I don’t know why, but I’ve always enjoyed things that take effort.
As a young person, the harder something was, the more I wanted to try it…from swimming across the lake and back, to riding a horse (even after I fell off repeatedly), to jumping out of an airplane, to taking a whole day to walk down one of the Swiss Alps.
As an adult, my competitive drive led me through a couple of graduate degrees, through the excitement of founding a business, the creativity of making short films, writing books and helping others.
None of these things was easy, but what marvelous memories and friends they have given me.
When I hear people sort of whining about how hard something is, as if the difficulty of achievement is a discouraging obstacle rather than an exciting challenge, I think about how empty my life would be if I never worked at doing things that are hard to do.
If a person always gives up and goes back to watching TV or texting instead of working through something hard to emerge triumphant (or wiser, or stronger, or more knowledgeable), that person risks never becoming more than they are right now.
And a full, rich life is all about becoming, isn’t it.
We’re born infants who become toddlers (who must master all sorts of difficult things, like walking, talking and eating without help) who become little kids (who must learn to read, write, add and subtract and all the other school, family and community stuff) who become teenagers, who become young adults, who become older adults and so on.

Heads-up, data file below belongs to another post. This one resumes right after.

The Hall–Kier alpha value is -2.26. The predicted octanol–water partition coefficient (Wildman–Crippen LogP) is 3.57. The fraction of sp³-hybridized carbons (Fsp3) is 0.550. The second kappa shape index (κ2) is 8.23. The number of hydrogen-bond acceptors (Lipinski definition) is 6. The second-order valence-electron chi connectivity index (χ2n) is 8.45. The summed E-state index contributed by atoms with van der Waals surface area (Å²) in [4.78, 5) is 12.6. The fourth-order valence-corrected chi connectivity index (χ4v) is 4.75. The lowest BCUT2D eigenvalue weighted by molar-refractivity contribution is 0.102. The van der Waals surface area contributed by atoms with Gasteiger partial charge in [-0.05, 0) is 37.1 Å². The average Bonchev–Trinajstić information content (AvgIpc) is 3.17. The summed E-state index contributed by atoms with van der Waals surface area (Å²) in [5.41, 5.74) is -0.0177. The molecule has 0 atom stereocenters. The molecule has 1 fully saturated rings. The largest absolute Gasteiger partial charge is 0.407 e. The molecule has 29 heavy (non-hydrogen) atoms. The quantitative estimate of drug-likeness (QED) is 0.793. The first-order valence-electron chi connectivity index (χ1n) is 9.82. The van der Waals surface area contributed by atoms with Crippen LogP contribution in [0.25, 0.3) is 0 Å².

Becoming happens through effort…learning, thinking, trying, reflecting and trying again.
Life’s not all windswept hilltops and glittering sunrises. There are swamps to slog through and thick, brambly forests to struggle through. There are losses to endure and failures to accept and all of them contribute to the rich uniqueness of you.
Whether it’s learning to play a musical instrument, or learning a new language, or learning how to control your temper or learning to listen, or learning how to lead or how to follow, how to resist or how to cooperate, if you’re ever going to become something/someone more than you are right now, you’ll have to do difficult things. There’s really no way around it.
So I encourage you (as I encourage myself) to value those accomplishments that require real effort. Let them tell you how strong you are, how resilient, how inventive, how intelligent.
Wrestling with the difficult develops character, strengthens abilities and enlarges the heart. Take on the challenge and see what you can become.
As Walt Disney once said, "It’s kind of fun to do the impossible."